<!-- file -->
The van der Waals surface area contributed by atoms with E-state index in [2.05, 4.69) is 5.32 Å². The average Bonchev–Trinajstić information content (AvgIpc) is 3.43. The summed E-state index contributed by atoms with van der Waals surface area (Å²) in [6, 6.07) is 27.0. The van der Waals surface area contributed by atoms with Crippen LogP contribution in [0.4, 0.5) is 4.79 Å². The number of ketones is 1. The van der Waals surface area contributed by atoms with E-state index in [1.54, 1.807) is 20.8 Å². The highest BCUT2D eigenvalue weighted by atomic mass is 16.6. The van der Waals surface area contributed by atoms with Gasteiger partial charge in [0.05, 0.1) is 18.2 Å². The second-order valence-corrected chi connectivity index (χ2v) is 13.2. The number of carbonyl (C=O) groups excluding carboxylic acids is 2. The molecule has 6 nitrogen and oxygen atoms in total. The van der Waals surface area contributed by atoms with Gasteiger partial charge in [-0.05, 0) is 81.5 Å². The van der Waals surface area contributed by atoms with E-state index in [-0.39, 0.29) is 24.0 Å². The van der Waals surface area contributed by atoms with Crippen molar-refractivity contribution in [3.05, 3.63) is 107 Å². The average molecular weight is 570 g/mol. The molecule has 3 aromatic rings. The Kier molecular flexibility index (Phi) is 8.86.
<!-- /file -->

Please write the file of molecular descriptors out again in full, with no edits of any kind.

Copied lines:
The van der Waals surface area contributed by atoms with E-state index in [2.05, 4.69) is 5.32 Å². The average Bonchev–Trinajstić information content (AvgIpc) is 3.43. The summed E-state index contributed by atoms with van der Waals surface area (Å²) in [6, 6.07) is 27.0. The van der Waals surface area contributed by atoms with Crippen LogP contribution in [0.4, 0.5) is 4.79 Å². The number of ketones is 1. The van der Waals surface area contributed by atoms with E-state index in [1.54, 1.807) is 20.8 Å². The highest BCUT2D eigenvalue weighted by atomic mass is 16.6. The van der Waals surface area contributed by atoms with Gasteiger partial charge in [0.05, 0.1) is 18.2 Å². The second-order valence-corrected chi connectivity index (χ2v) is 13.2. The number of carbonyl (C=O) groups excluding carboxylic acids is 2. The molecule has 6 nitrogen and oxygen atoms in total. The van der Waals surface area contributed by atoms with Gasteiger partial charge in [-0.05, 0) is 81.5 Å². The van der Waals surface area contributed by atoms with E-state index in [-0.39, 0.29) is 24.0 Å². The van der Waals surface area contributed by atoms with Crippen molar-refractivity contribution in [3.05, 3.63) is 107 Å². The average molecular weight is 570 g/mol. The molecule has 3 aromatic rings. The Kier molecular flexibility index (Phi) is 8.86.